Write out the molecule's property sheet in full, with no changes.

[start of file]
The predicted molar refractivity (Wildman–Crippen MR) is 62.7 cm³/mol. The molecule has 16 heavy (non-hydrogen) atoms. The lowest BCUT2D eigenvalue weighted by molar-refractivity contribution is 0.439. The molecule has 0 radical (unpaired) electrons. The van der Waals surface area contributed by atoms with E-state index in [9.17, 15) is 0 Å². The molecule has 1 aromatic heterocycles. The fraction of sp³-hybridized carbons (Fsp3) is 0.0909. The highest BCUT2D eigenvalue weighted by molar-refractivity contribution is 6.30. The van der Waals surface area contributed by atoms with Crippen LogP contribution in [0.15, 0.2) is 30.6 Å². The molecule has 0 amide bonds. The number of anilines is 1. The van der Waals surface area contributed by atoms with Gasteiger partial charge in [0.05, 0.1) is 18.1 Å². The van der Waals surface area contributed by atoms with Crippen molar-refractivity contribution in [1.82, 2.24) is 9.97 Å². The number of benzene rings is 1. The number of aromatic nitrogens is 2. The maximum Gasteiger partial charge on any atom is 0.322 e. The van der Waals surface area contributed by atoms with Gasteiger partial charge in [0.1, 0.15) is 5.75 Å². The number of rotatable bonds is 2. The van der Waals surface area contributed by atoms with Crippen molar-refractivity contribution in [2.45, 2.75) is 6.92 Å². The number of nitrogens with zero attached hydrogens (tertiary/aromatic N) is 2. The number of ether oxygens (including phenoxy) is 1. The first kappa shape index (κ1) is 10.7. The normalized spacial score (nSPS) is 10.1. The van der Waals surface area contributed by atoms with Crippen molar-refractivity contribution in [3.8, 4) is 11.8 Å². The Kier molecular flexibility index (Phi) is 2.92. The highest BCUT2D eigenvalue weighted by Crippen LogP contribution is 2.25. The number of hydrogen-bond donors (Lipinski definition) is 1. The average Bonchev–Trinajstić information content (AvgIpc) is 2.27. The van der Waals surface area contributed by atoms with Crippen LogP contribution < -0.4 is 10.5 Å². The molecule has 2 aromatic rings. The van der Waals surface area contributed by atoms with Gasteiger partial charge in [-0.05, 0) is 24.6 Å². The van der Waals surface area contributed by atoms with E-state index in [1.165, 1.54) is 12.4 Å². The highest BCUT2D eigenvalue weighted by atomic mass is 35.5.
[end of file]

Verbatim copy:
The predicted molar refractivity (Wildman–Crippen MR) is 62.7 cm³/mol. The molecule has 16 heavy (non-hydrogen) atoms. The lowest BCUT2D eigenvalue weighted by molar-refractivity contribution is 0.439. The molecule has 0 radical (unpaired) electrons. The van der Waals surface area contributed by atoms with E-state index in [9.17, 15) is 0 Å². The molecule has 1 aromatic heterocycles. The fraction of sp³-hybridized carbons (Fsp3) is 0.0909. The highest BCUT2D eigenvalue weighted by molar-refractivity contribution is 6.30. The van der Waals surface area contributed by atoms with Crippen LogP contribution in [0.15, 0.2) is 30.6 Å². The molecule has 0 amide bonds. The number of anilines is 1. The van der Waals surface area contributed by atoms with Gasteiger partial charge in [0.05, 0.1) is 18.1 Å². The van der Waals surface area contributed by atoms with Crippen molar-refractivity contribution in [1.82, 2.24) is 9.97 Å². The number of benzene rings is 1. The number of aromatic nitrogens is 2. The maximum Gasteiger partial charge on any atom is 0.322 e. The van der Waals surface area contributed by atoms with Gasteiger partial charge in [0.1, 0.15) is 5.75 Å². The number of rotatable bonds is 2. The van der Waals surface area contributed by atoms with Crippen molar-refractivity contribution in [2.45, 2.75) is 6.92 Å². The number of nitrogens with zero attached hydrogens (tertiary/aromatic N) is 2. The number of ether oxygens (including phenoxy) is 1. The first kappa shape index (κ1) is 10.7. The normalized spacial score (nSPS) is 10.1. The van der Waals surface area contributed by atoms with Crippen molar-refractivity contribution in [3.8, 4) is 11.8 Å². The Kier molecular flexibility index (Phi) is 2.92. The highest BCUT2D eigenvalue weighted by Crippen LogP contribution is 2.25. The number of hydrogen-bond donors (Lipinski definition) is 1. The average Bonchev–Trinajstić information content (AvgIpc) is 2.27. The van der Waals surface area contributed by atoms with Crippen LogP contribution < -0.4 is 10.5 Å². The molecule has 2 aromatic rings. The van der Waals surface area contributed by atoms with Gasteiger partial charge in [-0.05, 0) is 24.6 Å². The van der Waals surface area contributed by atoms with E-state index in [1.165, 1.54) is 12.4 Å². The highest BCUT2D eigenvalue weighted by atomic mass is 35.5.